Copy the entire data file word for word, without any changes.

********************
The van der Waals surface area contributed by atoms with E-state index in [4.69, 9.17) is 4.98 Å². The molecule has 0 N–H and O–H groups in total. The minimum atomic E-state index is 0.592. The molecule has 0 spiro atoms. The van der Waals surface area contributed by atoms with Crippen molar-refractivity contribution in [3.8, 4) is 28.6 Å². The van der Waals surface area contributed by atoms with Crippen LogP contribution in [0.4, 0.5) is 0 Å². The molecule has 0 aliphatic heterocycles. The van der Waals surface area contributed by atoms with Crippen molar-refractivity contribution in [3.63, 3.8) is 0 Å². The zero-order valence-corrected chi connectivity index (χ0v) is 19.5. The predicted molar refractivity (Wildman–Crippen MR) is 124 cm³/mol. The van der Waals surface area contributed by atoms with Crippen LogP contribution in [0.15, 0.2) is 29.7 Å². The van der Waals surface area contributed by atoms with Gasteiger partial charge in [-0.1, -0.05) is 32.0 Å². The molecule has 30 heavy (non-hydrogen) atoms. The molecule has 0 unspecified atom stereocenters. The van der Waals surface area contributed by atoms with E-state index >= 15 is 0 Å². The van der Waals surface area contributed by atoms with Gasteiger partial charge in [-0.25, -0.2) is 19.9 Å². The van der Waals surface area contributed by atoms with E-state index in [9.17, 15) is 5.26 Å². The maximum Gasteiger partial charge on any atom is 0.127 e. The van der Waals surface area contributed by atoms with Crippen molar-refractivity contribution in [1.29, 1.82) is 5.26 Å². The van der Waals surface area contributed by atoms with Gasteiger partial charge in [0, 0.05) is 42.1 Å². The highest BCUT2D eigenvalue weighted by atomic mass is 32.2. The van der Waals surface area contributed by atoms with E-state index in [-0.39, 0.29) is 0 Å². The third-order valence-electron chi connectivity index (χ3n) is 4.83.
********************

The van der Waals surface area contributed by atoms with E-state index in [4.69, 9.17) is 4.98 Å². The molecule has 0 N–H and O–H groups in total. The minimum atomic E-state index is 0.592. The molecule has 0 spiro atoms. The van der Waals surface area contributed by atoms with Crippen molar-refractivity contribution in [3.8, 4) is 28.6 Å². The van der Waals surface area contributed by atoms with Crippen LogP contribution in [0.4, 0.5) is 0 Å². The molecule has 0 aliphatic heterocycles. The van der Waals surface area contributed by atoms with Crippen molar-refractivity contribution in [3.63, 3.8) is 0 Å². The zero-order valence-corrected chi connectivity index (χ0v) is 19.5. The predicted molar refractivity (Wildman–Crippen MR) is 124 cm³/mol. The van der Waals surface area contributed by atoms with Crippen LogP contribution in [0.15, 0.2) is 29.7 Å². The van der Waals surface area contributed by atoms with Gasteiger partial charge in [-0.1, -0.05) is 32.0 Å². The molecule has 30 heavy (non-hydrogen) atoms. The molecule has 0 unspecified atom stereocenters. The van der Waals surface area contributed by atoms with E-state index >= 15 is 0 Å². The van der Waals surface area contributed by atoms with Gasteiger partial charge in [-0.25, -0.2) is 19.9 Å². The van der Waals surface area contributed by atoms with E-state index in [9.17, 15) is 5.26 Å². The maximum Gasteiger partial charge on any atom is 0.127 e. The van der Waals surface area contributed by atoms with Crippen molar-refractivity contribution in [1.29, 1.82) is 5.26 Å². The van der Waals surface area contributed by atoms with Gasteiger partial charge in [0, 0.05) is 42.1 Å². The highest BCUT2D eigenvalue weighted by atomic mass is 32.2. The van der Waals surface area contributed by atoms with E-state index in [-0.39, 0.29) is 0 Å². The third-order valence-electron chi connectivity index (χ3n) is 4.83.